McMa­hon said he would not re­lease the names of the deputies, who in­clude a de­tec­tive and a sergeant, un­til the depart­ment as­sesses the po­ten­tial threats against them. Pu­sok was treated at a hos­pi­tal for abra­sions and bruises be­fore be­ing booked for felony evad­ing, horse theft and pos­ses­sion of stolen prop­erty, as well as an out­stand­ing war­rant for reck­less driv­ing.

Pu­sok is white. Of the 10 deputies, eight were white, one was Latino and one was African Amer­i­can, ac­cord­ing to the Sher­iff’s Depart­ment.

The in­ci­dent be­gan shortly af­ter noon on Thurs­day, when deputies went to a house in an un­in­cor­po­rated area of Ap­ple Val­ley to serve a search war­rant in an iden­tity theft case. Pu­sok, who was in a car nearby, was not a sus­pect in the case, but he fled at the sight of the deputies, who pur­sued him.

Af­ter aban­don­ing the ve­hi­cle, he stole the horse from a group of eques­tri­ans near Deep Creek Hot Springs. The horse was in­jured as Pu­sok urged it over the rugged ter­rain, sher­iff ’s of­fi­cials said.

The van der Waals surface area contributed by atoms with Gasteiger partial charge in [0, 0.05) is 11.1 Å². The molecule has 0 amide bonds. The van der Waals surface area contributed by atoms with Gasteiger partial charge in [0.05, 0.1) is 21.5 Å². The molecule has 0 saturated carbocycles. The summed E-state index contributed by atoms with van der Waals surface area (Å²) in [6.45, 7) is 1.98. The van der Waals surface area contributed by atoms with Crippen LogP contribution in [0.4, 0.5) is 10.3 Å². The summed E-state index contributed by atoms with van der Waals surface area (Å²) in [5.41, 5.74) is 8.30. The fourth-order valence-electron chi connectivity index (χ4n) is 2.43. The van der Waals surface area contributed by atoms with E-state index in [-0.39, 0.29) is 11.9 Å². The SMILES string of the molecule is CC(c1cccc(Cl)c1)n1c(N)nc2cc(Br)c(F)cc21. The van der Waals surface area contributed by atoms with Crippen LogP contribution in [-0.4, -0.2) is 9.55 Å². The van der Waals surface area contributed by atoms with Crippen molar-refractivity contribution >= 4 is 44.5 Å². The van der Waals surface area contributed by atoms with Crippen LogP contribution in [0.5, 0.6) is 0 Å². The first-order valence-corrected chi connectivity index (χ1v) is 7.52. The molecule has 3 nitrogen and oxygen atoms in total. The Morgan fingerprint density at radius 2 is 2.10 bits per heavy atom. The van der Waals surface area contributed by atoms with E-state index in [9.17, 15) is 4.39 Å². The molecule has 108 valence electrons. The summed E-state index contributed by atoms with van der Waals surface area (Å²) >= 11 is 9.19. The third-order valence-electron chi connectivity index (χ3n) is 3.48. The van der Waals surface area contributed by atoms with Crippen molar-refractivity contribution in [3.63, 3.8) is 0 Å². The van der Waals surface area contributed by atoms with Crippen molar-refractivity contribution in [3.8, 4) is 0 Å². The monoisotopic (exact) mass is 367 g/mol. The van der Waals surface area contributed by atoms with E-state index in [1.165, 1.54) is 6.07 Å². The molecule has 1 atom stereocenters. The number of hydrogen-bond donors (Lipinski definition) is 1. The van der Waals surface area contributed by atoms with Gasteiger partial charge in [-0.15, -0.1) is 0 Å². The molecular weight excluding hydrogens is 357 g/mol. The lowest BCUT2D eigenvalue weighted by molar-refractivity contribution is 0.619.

Pu­sok was known to the Sher­iff’s Depart­ment. He pleaded no con­test to felony at­tempted rob­bery in a 2006 in­ci­dent as well as to sev­eral mis­de­meanor charges, in­clud­ing dis­turb­ing the peace and an­i­mal cru­elty. In De­cem­ber, he was charged in San Bernardino County with a mis­de­meanor count of re­sist­ing ar­rest, plead­ing no con­test.

On a prior do­mes­tic call, Pu­sok threat­ened to kill a deputy sher­iff and shot a puppy in front of his fam­ily mem­bers, McMa­hon said.

Pu­sok has three chil­dren, and his girl­friend, Jo­lene Bin­der, is preg­nant with a fourth. Pu­sok’s mother, Anne Cle­men­son, called for the deputies who beat her son to be fired.

“I want them done,” Cle­men­son said. “I’ve al­ways thought that po­lice are to serve and pro­tect, and what they did ... it was not called for.”

The ACLU of South­ern Cal­i­for­nia re­cently filed a law­suit against the San Bernardino County Sher­iff ’s Depart­ment seek­ing more in­for­ma­tion about use of force in­ci­dents, par­tic­u­larly those in­volv­ing stun guns.

Adri­enna Wong, staff at­tor­ney for the ACLU of South­ern Cal­i­for­nia’s In­land Em­pire of­fice, said four in­ci­dents in which peo­ple died since 2008 fol­low­ing the de­ploy­ment of stun guns “raised a red flag” and led her of­fice to begin in­ves­ti­gat­ing.

Robert Gau­thier Los An­ge­les Times

ANNE CLE­MEN­SON holds a pic­ture of her son Fran­cis Pu­sok, who was beaten by deputies. “I’ve al­ways thought that po­lice are to serve and pro­tect, and what they did ... it was not called for,” she said.